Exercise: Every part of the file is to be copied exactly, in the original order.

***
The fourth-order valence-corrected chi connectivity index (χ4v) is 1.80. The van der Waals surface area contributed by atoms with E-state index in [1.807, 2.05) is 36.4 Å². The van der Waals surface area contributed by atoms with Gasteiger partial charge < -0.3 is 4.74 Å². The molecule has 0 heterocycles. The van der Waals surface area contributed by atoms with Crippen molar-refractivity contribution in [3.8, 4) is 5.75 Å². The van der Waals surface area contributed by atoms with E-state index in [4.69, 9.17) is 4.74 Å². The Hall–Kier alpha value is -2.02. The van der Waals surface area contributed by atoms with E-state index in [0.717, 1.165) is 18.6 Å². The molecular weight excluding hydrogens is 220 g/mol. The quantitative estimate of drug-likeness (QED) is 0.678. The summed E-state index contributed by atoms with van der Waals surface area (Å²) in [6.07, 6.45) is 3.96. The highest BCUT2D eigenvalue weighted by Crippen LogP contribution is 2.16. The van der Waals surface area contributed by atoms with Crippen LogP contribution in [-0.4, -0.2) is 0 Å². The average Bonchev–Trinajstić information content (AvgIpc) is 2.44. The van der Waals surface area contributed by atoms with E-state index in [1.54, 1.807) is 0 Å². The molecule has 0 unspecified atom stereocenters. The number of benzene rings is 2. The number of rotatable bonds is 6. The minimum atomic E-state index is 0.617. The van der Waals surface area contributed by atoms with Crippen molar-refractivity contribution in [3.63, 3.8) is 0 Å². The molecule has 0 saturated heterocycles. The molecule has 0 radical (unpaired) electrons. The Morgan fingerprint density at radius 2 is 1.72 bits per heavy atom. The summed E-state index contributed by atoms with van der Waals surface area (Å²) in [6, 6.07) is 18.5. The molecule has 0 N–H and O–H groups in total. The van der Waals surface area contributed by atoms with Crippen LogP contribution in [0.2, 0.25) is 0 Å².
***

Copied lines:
The fourth-order valence-corrected chi connectivity index (χ4v) is 1.80. The van der Waals surface area contributed by atoms with E-state index in [1.807, 2.05) is 36.4 Å². The van der Waals surface area contributed by atoms with Gasteiger partial charge < -0.3 is 4.74 Å². The molecule has 0 heterocycles. The van der Waals surface area contributed by atoms with Crippen molar-refractivity contribution in [3.8, 4) is 5.75 Å². The van der Waals surface area contributed by atoms with E-state index in [4.69, 9.17) is 4.74 Å². The Hall–Kier alpha value is -2.02. The van der Waals surface area contributed by atoms with E-state index in [0.717, 1.165) is 18.6 Å². The molecular weight excluding hydrogens is 220 g/mol. The quantitative estimate of drug-likeness (QED) is 0.678. The summed E-state index contributed by atoms with van der Waals surface area (Å²) in [6.07, 6.45) is 3.96. The highest BCUT2D eigenvalue weighted by Crippen LogP contribution is 2.16. The van der Waals surface area contributed by atoms with Crippen LogP contribution in [-0.4, -0.2) is 0 Å². The average Bonchev–Trinajstić information content (AvgIpc) is 2.44. The van der Waals surface area contributed by atoms with E-state index in [1.54, 1.807) is 0 Å². The molecule has 0 unspecified atom stereocenters. The number of benzene rings is 2. The number of rotatable bonds is 6. The minimum atomic E-state index is 0.617. The van der Waals surface area contributed by atoms with Crippen molar-refractivity contribution in [3.63, 3.8) is 0 Å². The molecule has 0 saturated heterocycles. The molecule has 0 radical (unpaired) electrons. The Morgan fingerprint density at radius 2 is 1.72 bits per heavy atom. The summed E-state index contributed by atoms with van der Waals surface area (Å²) in [6, 6.07) is 18.5. The molecule has 0 N–H and O–H groups in total. The van der Waals surface area contributed by atoms with Crippen LogP contribution in [0.2, 0.25) is 0 Å².